Clinical features of arteriosclerotic heart disease (ASHD) associated with diabetes were studied. Those who were studied consisted of 1, 202 diabetics, who were subdivided into 3 groups depending on blood glucose level, seen at the Center for Adult Diseases, Osaka, and 2, 450 control subjects with normal blood glucose level. The prevalence of hypertension revealed a close relationship to aging and elevation of blood glucose level, giving excessive frequency of hypertension for diabetics. The prevalence of ASHD, however, was largely influenced by aging and elevation of blood pressure, but little by elevation of blood glucose level. Obesity and serum cholesterol level seemed to be little related to the prevalence of ASHD. To study quantitative relationship between ASHD and other related variables, the partial correlation coefficients were computed. The coefficient was significant at a 5% level between ASHD and systolic blood pressure, so was between ASHD and age. Serum cholesterol level and a two-hour blood glucose level also revealed some correlations with ASHD, although not statistically significant. The above observations led to a conclusion that the prevalence of ASHD was largely dependent on the presence of hypertension and aging. It was suggested that the clinical features of ASHD of Japanese diabetics were much different from those of diabetics in Western Countries, where carbohydrate metabolism play a more influential role in the development of ASHD. A discussion was also made on the different patterns of causes of death in diabetics between Japan and Western Countries.
Serum glucose and insulin responses to oral acetohexamide (0.5 g), oral glucose (50 g, OGTT), and oral acetohexamide followed by oral glucose (Oral acetohexamide glucose tolerance test, OAGTT) were determined in 10 normal and 24 diabetic subjects, and following results were obtained: (1) Following oral administration of acetohexamide, a slight in crease in serum insulin concentrations was observed in normal and diabetic subjects. (2) With a less increase in serum glucose, the serum insulin concentrations in response to OAGTT were greater than those to OGTT in normal subjects.In diabetic subjects, the serum insulin concentrations were also increased in response to OAGTT in the satisfactory controlled group with acetohexamide. The impaired glucose tolerance was improved markedly. In the unsatisfactory controlled group, on the other hand, the serum glucose and insulin responses to OGTT did not change significantly by prior administration of acetohexamide. (3) The improvement of impaired glucose tolerance by OAGTT was more clearly demonstrated by calculating the ratios of the increment of glucose to OAGTT (ΔGlucose-OAGTT) to that of OGTT (ΔGlucose-OGTT). The ratio was calculated to be less than 0.75 in the satisfactory controlled group and to be more than 0.75 in the unsatisfactory controlled group. (4) When applied this ratio to the newly diagnosed diabetic subjects, the prediction for acetohexamide treatment was well matched with the results of clinical evaluation after treatment for 6 or more months. These results indicate a possible mechanism of acetohexamide by increasing the sensitivity of β-cells to glucose stimulus. The oral acetohexamide glucose tolerance test might be employed as a convenient means of predicting for acetohexamide treatment in diabetic subjects.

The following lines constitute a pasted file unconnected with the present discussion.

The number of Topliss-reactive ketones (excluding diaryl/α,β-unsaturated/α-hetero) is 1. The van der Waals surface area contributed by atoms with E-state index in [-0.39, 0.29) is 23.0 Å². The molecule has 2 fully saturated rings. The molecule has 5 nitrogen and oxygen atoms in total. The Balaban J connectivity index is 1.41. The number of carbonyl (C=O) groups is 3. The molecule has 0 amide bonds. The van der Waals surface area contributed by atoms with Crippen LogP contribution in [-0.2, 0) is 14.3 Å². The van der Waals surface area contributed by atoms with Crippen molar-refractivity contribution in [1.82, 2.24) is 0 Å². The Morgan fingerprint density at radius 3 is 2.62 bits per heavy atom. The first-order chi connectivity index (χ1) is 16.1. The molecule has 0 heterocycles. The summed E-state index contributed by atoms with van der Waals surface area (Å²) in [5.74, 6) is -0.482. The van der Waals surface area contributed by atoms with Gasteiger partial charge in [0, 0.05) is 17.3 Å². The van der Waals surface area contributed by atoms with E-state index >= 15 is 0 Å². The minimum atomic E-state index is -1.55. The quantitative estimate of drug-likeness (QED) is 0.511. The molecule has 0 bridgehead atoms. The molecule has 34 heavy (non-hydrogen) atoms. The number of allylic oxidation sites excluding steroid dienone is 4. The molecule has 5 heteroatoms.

The reliability of a “Reflectance Meter”, which was deviced for quantitative reading of the color change in Dextrostix, was tested using capillary blood samples, obtained from 51 patients attended diabetic outpatient clinic. The blood glucose levels estimated by the “Reflectance Meter” were highly correlated with those measured by Hagedorn-Jensen method (r =0.09, p<0.001). The influence of exposure time of Dextrostix to the blood samples on the estimation of blood glucose levels was also studied. It was demonstrated that the blood glucose levels were underestimated when exposure time was less than 60 seconds and overestimated when it prolonged over 60 seconds. It is concluded that this is a simple and reliable method for estimating blood glucose level if procedure was accurately performed.